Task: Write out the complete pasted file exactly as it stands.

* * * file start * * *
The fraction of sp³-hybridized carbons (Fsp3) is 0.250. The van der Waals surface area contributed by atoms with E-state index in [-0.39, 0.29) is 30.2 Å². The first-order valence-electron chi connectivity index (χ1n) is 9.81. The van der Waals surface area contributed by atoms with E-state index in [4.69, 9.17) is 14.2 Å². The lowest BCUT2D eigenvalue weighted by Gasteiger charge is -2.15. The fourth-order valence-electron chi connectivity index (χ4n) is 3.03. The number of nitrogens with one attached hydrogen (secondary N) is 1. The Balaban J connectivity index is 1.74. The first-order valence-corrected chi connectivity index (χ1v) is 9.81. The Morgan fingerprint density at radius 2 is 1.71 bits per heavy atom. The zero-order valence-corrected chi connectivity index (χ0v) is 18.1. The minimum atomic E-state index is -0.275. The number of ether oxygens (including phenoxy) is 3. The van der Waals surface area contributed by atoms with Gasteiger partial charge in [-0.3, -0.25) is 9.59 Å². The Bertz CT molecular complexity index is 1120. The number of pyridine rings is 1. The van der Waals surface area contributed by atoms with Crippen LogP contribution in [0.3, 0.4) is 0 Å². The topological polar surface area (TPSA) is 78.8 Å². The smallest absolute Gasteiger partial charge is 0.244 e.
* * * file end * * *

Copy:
The fraction of sp³-hybridized carbons (Fsp3) is 0.250. The van der Waals surface area contributed by atoms with E-state index in [-0.39, 0.29) is 30.2 Å². The first-order valence-electron chi connectivity index (χ1n) is 9.81. The van der Waals surface area contributed by atoms with E-state index in [4.69, 9.17) is 14.2 Å². The lowest BCUT2D eigenvalue weighted by Gasteiger charge is -2.15. The fourth-order valence-electron chi connectivity index (χ4n) is 3.03. The number of nitrogens with one attached hydrogen (secondary N) is 1. The Balaban J connectivity index is 1.74. The first-order valence-corrected chi connectivity index (χ1v) is 9.81. The Morgan fingerprint density at radius 2 is 1.71 bits per heavy atom. The zero-order valence-corrected chi connectivity index (χ0v) is 18.1. The minimum atomic E-state index is -0.275. The number of ether oxygens (including phenoxy) is 3. The van der Waals surface area contributed by atoms with Gasteiger partial charge in [-0.3, -0.25) is 9.59 Å². The Bertz CT molecular complexity index is 1120. The number of pyridine rings is 1. The van der Waals surface area contributed by atoms with Crippen LogP contribution in [0.3, 0.4) is 0 Å². The topological polar surface area (TPSA) is 78.8 Å². The smallest absolute Gasteiger partial charge is 0.244 e.